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If I Would Have... vs. If I Had...
Reprinted with permission by Editor Laura Lawless, http://www.elearnenglishlanguage.com/.
When talking about something that didn’t happen in the past, many English speakers use the conditional perfect (if I would have done) when they should be using the past perfect (if I had done).
For example, you find out that your brother saw a movie yesterday. You would have liked to see it too, but you hadn’t known he was going. To express this, you can use an if – then clause. The correct way to say this is with the past perfect in the “if” clause, and the conditional perfect in the “then” clause:
Correct: If I had known that you were going to the movies, [then] I would have gone too.
The conditional perfect can only go in the “then” clause — it is grammatically incorrect to use the conditional perfect in the “if” clause:
Incorrect: If I would have known that you were going to the movies, I would have gone too.
Correct: If I had gotten paid, we could have traveled together.
Incorrect: If I would have gotten paid, we could have traveled together.
Correct: If you had asked me, I could have helped you.
Incorrect: If you would have asked me, I could have helped you.
The same mistake occurs with the verb “wish.” You can’t use the conditional perfect when wishing something had happened; you again need the past perfect.
Correct: I wish I had known.
Incorrect: I wish I would have known.
Correct: I wish you had told me.
Incorrect: I wish you would have told me.
Correct: We wish they had been honest.
Incorrect: We wish they would have been honest.
Due to the E-Newsletter's large readership, we are only able to respond to individual English usage questions if submitted through GrammarBook.com's "Grammar Blog."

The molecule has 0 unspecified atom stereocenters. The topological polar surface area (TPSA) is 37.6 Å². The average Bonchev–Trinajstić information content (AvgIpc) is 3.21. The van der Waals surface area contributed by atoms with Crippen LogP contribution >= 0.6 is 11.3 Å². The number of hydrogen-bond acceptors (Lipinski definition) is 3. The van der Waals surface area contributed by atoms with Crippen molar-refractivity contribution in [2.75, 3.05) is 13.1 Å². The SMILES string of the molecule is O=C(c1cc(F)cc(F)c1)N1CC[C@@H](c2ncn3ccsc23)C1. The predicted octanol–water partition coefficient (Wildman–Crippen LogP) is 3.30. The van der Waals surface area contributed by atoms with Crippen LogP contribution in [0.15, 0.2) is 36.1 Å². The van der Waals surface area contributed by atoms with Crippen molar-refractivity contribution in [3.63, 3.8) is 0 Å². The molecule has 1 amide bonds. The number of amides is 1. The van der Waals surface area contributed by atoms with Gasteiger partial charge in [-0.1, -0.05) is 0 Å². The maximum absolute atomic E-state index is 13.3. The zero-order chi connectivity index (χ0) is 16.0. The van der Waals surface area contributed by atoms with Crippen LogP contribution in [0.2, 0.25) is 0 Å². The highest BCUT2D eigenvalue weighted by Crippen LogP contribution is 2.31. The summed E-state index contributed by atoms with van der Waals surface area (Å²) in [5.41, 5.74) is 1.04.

Choose A or B.
1.A. If I would have known you were sick, I could have brought you some meals.
1.B. If I had known you were sick, I could have brought you some meals.
2.A. If you had explained the objective, I could have completed the assignment sooner.
2.B. If you would have explained the objective, I could have completed the assignment sooner.
3.A. I wish it would have gone differently.
3.B. I wish it had gone differently.
4.A. We wish the team had scored more goals.
4.B. We wish the team would have scored more goals.
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Fifteen months ago I sadly informed all of you of the unfortunate passing of my wife, Jane Straus, the founder of this website and author of The Blue Book of Grammar and Punctuation. I received hundreds of notes of condolence from you, our loyal readers of the weekly GrammarBook.com E-Newsletter.
I was overwhelmed by the sheer number of messages I received. Due to the difficulty of the circumstances, I was unable to read through all of them at the time. It is only now that I have been able to return to these messages and read each one. I am deeply touched by your sincere expressions of sympathy and by the fact that so many of you would take the time to put in writing how Jane’s work had positively contributed to your life and work. These messages mean a great deal to both me and our daughter. I will keep them forever.
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